It's called an offer, or proposal. If the $400 is in effect "illusory," you are on shaky legal ground, however.
In legal terms, a contract consists of six parts: 1) an offer; 2) an acceptance; 3) consideration; 4) legality; 5) contractual capacity; and 6) contractual intent. If any ONE of the preceding parts is missing, there is no legal contract.
First, an offer: For there to be an offer, there must be a clear and unambiguous communication of a sincere intention on the part of one person to enter into an agreement with another person.
Does your offer to your customer represent a sincere intention on your part to sell a car to him for $400? If so, you just made him an offer. YOU are the offeror.
Second, the acceptance: The ball is now in your customer's court, and he calls the shots. He is the offeree. If he says "yes," you are on your way to forming a legal contract; if he says "no" and makes you a counteroffer, the ball is then in your court; you can accept or reject his counteroffer and perhaps counter his counteroffer, and so on, until you've reached a mutually-agreed-upon price.
I find it hard to believe a "magnificent car" can be purchased for a mere "$400, but it is not unheard of, I suppose.
Third is the consideration: It's the old "value for value, quid pro quo" step in forging an agreement. The "subject" of the deal is exchanged for something else; in this case a car for money, though the consideration need not be money; it could be virtually anything of value.
These first three elements of a legitimate contract are the three most important of the six because they form the provisions of the contract itself; without them, there is no contract.
Fourth is contractual capacity. If the offeree is of legal age (18 in some states, 21 in other states) AND has the mental ability to enter volitionally and rationally into a contract, then capacity exists.
If the offeree is either not of age or incapable due to mental defect to enter into a contract, then the contract, once consummated, is voidable. That is, if the offeree or, say, his parent, wants to nix the deal, then he may do so and the things of value that were exchanged must be returned to each party.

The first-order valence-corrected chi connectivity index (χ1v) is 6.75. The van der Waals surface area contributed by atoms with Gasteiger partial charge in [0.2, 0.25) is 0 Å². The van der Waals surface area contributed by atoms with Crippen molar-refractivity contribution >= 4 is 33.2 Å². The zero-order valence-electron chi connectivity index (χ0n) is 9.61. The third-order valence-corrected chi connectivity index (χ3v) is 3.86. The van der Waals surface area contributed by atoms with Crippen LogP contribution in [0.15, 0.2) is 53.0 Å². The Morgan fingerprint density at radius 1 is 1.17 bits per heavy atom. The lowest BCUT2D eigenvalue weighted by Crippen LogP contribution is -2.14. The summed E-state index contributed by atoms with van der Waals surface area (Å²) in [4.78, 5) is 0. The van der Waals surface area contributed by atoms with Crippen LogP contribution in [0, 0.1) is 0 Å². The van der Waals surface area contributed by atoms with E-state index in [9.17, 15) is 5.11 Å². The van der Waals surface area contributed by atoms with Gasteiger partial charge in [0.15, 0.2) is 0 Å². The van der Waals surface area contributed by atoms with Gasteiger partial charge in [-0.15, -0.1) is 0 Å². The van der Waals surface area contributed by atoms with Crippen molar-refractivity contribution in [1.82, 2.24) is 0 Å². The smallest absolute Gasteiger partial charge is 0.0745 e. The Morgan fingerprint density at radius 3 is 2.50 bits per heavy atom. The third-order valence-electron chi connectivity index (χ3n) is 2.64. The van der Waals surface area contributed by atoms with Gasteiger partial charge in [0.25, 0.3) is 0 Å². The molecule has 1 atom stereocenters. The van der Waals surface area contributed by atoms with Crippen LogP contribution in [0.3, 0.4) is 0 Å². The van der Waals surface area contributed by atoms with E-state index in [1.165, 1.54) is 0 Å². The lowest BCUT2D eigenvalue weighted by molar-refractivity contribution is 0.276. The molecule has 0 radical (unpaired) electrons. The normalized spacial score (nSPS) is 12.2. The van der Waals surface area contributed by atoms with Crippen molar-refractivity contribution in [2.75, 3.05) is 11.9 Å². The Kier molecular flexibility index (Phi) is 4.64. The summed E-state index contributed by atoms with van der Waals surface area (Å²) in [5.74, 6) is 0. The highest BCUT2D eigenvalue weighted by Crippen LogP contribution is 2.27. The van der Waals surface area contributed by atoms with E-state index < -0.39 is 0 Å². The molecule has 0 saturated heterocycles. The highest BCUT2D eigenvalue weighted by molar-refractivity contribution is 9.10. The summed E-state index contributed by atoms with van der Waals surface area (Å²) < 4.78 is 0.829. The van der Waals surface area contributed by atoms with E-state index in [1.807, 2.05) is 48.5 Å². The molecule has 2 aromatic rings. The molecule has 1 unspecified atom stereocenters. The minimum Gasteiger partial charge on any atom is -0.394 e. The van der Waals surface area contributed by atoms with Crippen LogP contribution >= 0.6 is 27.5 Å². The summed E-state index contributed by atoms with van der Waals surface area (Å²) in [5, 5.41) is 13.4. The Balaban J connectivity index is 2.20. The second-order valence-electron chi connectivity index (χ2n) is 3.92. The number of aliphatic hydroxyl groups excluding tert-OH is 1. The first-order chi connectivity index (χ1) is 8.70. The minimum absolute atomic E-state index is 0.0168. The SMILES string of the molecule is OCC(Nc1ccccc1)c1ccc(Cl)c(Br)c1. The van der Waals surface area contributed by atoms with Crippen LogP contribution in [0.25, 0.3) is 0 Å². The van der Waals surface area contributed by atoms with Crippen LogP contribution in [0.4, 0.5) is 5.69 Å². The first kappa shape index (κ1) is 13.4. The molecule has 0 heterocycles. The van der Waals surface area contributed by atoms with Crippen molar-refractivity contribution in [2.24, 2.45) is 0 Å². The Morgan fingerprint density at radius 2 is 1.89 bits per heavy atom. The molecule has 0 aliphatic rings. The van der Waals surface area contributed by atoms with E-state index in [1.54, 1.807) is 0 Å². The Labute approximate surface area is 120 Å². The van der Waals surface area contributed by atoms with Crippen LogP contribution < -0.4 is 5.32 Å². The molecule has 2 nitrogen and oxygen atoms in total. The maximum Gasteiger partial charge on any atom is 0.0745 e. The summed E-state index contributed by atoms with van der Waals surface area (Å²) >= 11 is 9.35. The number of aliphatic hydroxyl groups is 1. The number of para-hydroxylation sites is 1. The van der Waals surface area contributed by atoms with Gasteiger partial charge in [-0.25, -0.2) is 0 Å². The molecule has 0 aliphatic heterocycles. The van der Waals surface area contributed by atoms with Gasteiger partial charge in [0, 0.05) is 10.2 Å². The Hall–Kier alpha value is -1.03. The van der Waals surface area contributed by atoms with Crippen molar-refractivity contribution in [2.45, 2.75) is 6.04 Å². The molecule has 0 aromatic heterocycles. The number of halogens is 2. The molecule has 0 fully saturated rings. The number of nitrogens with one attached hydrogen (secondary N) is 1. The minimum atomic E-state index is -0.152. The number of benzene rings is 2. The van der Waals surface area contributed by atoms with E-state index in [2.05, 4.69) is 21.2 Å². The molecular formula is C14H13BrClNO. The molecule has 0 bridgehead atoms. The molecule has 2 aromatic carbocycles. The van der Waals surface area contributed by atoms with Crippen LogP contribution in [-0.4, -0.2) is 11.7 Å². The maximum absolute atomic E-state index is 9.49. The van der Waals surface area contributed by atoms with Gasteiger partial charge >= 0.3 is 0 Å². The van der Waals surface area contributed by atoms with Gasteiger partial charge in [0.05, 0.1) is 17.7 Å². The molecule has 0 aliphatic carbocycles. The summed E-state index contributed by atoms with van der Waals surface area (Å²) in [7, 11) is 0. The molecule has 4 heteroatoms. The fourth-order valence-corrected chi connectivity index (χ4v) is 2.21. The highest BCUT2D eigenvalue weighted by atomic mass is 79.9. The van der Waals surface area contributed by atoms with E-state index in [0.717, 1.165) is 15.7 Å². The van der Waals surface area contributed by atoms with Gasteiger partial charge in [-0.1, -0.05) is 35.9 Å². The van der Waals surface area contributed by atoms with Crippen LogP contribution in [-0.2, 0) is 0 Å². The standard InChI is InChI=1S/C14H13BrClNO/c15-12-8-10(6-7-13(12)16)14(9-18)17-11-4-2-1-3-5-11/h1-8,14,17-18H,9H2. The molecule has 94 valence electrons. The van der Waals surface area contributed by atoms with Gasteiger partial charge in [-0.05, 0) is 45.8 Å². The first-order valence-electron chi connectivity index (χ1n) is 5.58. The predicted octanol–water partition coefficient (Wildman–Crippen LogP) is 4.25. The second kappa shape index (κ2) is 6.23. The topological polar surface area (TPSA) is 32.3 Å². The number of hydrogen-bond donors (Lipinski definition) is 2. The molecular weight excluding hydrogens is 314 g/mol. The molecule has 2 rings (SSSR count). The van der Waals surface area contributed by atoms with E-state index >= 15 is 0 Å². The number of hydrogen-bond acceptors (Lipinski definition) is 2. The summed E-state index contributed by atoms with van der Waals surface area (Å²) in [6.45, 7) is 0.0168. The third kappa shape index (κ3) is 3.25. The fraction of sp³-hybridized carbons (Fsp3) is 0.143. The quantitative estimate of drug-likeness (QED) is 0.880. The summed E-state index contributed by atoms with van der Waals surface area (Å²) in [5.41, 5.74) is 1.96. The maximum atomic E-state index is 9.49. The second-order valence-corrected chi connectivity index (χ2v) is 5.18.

Fifth, there is legality. If in consummating the deal, one party is breaking the law in some way, the contract is void. Period.
A "contract" to kill a person will always be void and malum in se (considered wrong, inherently and universally), as will a "contract" between a "John" and a prostitute (except in maybe two counties in the state of Nevada--and one of them is NOT Las Vegas!), which is malum prohibitum (wrong by law or statute). And
Sixth, there must be contractual intent, and the intent must be legitimate.
If there is an element of coercion, duress, undue influence, deception, or downright fraud, there can be no valid contract. Period. When a salesperson tries to sell you a car cheaply because he knows the car is a piece of crap and will likely break down five miles after it is driven off the used-car lot, an element of fraud exists, particularly if he offers you a thousand-mile warranty but has no intention of honoring that warranty.
It is said, "Let the buyer beware"; it is also said "Let the seller beware." There must be legitimate contractual intent on both sides. If the offeree puts a gun to the offeror's head and says, "Sell me this car for a hundred bucks, or I'll blow your brains out," that contract is voidable and is not really a contract at all, because of the element of duress.
Who wants to get shot over a hundred bucks? Not I! I'd sign that contract in a heartbeat. Later, though, I'd involve the cops in the affair and insist the car be returned, and I in turn would give the money back to the "offeree" as the police cart him off to jail.